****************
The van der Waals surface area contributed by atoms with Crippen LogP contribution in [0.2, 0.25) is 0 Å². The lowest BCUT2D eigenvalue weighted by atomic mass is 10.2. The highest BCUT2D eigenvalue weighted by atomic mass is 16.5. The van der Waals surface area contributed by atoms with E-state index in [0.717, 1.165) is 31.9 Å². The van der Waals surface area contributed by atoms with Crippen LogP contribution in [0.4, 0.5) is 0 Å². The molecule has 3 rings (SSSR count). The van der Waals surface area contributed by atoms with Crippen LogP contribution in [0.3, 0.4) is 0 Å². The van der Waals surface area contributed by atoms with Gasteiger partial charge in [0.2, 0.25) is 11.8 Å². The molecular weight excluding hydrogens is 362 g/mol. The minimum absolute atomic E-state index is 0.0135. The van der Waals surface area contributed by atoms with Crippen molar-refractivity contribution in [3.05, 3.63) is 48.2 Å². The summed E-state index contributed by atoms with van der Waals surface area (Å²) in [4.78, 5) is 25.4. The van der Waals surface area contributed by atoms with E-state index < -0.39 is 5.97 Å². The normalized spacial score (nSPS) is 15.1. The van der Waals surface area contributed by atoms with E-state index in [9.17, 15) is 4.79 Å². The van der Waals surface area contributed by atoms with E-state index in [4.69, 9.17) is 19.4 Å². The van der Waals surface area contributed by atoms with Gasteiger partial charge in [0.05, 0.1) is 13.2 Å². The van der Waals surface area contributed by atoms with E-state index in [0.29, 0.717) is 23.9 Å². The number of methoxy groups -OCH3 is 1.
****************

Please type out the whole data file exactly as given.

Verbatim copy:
The van der Waals surface area contributed by atoms with Crippen LogP contribution in [0.2, 0.25) is 0 Å². The lowest BCUT2D eigenvalue weighted by atomic mass is 10.2. The highest BCUT2D eigenvalue weighted by atomic mass is 16.5. The van der Waals surface area contributed by atoms with E-state index in [0.717, 1.165) is 31.9 Å². The van der Waals surface area contributed by atoms with Crippen LogP contribution in [0.4, 0.5) is 0 Å². The molecule has 3 rings (SSSR count). The van der Waals surface area contributed by atoms with Crippen LogP contribution in [0.3, 0.4) is 0 Å². The van der Waals surface area contributed by atoms with Gasteiger partial charge in [0.2, 0.25) is 11.8 Å². The molecular weight excluding hydrogens is 362 g/mol. The minimum absolute atomic E-state index is 0.0135. The van der Waals surface area contributed by atoms with Crippen molar-refractivity contribution in [3.05, 3.63) is 48.2 Å². The summed E-state index contributed by atoms with van der Waals surface area (Å²) in [4.78, 5) is 25.4. The van der Waals surface area contributed by atoms with E-state index < -0.39 is 5.97 Å². The normalized spacial score (nSPS) is 15.1. The van der Waals surface area contributed by atoms with E-state index in [9.17, 15) is 4.79 Å². The van der Waals surface area contributed by atoms with E-state index in [4.69, 9.17) is 19.4 Å². The van der Waals surface area contributed by atoms with Gasteiger partial charge in [0.05, 0.1) is 13.2 Å². The van der Waals surface area contributed by atoms with E-state index in [0.29, 0.717) is 23.9 Å². The number of methoxy groups -OCH3 is 1.